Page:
Auto-enrolment pension increases can give average earners extra £160,000

Tom Selby
13 March 2018

Personal contributions set to increase five-fold over next 13 months

  • Increases could give average earners an extra £160,000 over their career

  • Savers who opt out could be tens of thousands of pounds worse off

From 6 April 2018 the minimum amount people who have been auto-enrolled into their workplace pension have to contribute is going to increase from 0.8% of relevant earnings to 2.4% (1% and 3% when tax relief is included).  It will increase again to 4% of relevant earnings a year later (5% including tax relief), meaning a five-fold increase over the next 13 months (see table 1 below).

For someone on an average UK salary of £27,000 a year, this will equate to their current annual pension contribution increasing from £169 today, to £517 in April 2018 and £876 in April 2019 (see table 2 below). This assumes they get an annual pay increase of 2%.

These increases are significant but investors should resist the urge to opt out of their workplace scheme because the increases are essential to ensuring they have adequate pension savings.  As well as personal contributions increasing, people will also get more from their employer and the Government in the form of tax relief so the overall impact on their fund size can be significant over their career.

If auto-enrolment contributions stayed at their current level, someone on an average salary of £27,000, increasing by 2% a year, would build a pension fund of just £56,965 over a 40 year career.  With the increases in contributions over the next 13 months, that figure could soar to £218,791, an increase of £161,826 (see table 2)

Someone earning £20,000 today could see their pension fund boosted by over £100,000 by the additional contributions and the impact for people earning £45,000 or more is even more significant.

Tom Selby, senior analyst at AJ Bell, comments:

“The increases in auto-enrolment pension contributions might feel significant but they are absolutely necessary.  At current minimum contribution levels people’s pension savings are simply not going to be enough, even if they have decades to go until they retire.

“If at all possible people must resist the urge to opt-out as contributions increase.  Over a 40 year career for someone earning £27,000 a year, the additional contributions could add just over £160,000 to their pension fund.  This is because as well as their own contributions, their employer has to pay in more and they get an additional bonus from the Government in the form of tax relief on each contribution.

“From April, someone earning £27,000 will see just £29 extra a month going into their workplace pension through auto-enrolment, or less than £1 a day. That all of a sudden makes the prospect a lot less daunting and for many, a bit of careful budgeting will allow them to absorb the increase without making drastic changes to their lifestyle.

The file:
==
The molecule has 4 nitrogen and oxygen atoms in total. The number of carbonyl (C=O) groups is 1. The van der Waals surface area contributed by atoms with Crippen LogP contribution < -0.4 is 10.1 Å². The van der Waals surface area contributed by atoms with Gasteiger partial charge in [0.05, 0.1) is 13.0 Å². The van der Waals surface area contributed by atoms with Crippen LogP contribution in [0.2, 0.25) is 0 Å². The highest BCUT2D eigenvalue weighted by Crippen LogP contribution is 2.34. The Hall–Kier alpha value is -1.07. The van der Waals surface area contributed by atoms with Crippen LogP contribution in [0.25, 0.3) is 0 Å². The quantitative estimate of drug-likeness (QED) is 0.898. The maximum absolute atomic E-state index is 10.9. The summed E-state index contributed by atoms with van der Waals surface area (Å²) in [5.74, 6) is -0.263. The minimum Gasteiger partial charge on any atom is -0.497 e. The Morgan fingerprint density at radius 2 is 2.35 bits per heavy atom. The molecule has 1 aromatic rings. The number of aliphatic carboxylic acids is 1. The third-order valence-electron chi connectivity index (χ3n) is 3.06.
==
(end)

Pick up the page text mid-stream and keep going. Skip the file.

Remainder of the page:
“Anyone considering about opting-out needs to think long and hard about what it will mean for their long-term retirement prospects. People who do quit their workplace pension are likely to be tens of thousands of pounds worse off over their career and face living on the state pension, which is currently worth under £160 a week.

“This is, of course, just the beginning of arguably the biggest test of auto-enrolment as contributions ratchet up to 8% of relevant earnings. Even at this level someone earning £27,000 would end up with a pot worth around £219,000 – that might sound like a lot but would only buy a single-life, inflation-linked annuity worth £7,800 a year***. Anybody who wants more than that therefore needs to think about upping their contributions beyond the minimum level.”

Table 1: Changes to minimum auto-enrolment contribution levels:

 

Employer contribution

Personal contribution

Government contribution

Total

2017/18

1.0%

0.8%

0.2%

2.0%

2018/19

2.0%

2.4%

0.6%

5.0%

2019/20

3.0%

4.0%

1.0%

8.0%

Table 2: The changes to minimum auto-enrolment contributions for three starting salary levels (based on relevant earnings which is salary minus £5,876) and the difference in fund value after 40 years if contributions were not increased:

Starting salary, increasing by 2% per annum

£20,000

£27,000

£45,000

 

 

 

 

Annual personal contribution now

£113

£169

£313

Annual personal contribution post April 5 2018

£346

£517

£958

Annual personal contribution post April 5 2019

£588

£879

£1,628

 

 

 

 

Annual total contribution now*

£282

£422

£782

Annual total contribution post April 5 2018*

£720

£1,077

£1,995

Annual total contribution post April 5 2019*

£1,176

£1,758

£3,256

 

 

 

 

Fund value after 40 years**

£146,289

£218,791

£405,226

Fund value after 40 years** with no contribution increases

£38,088

£56,965

£105,506

*Including employer contributions and Government tax relief

**Assumes 4% investment growth after charges

***Source: Money Advice Service annuity calculator (quote obtained 9th March 2018)

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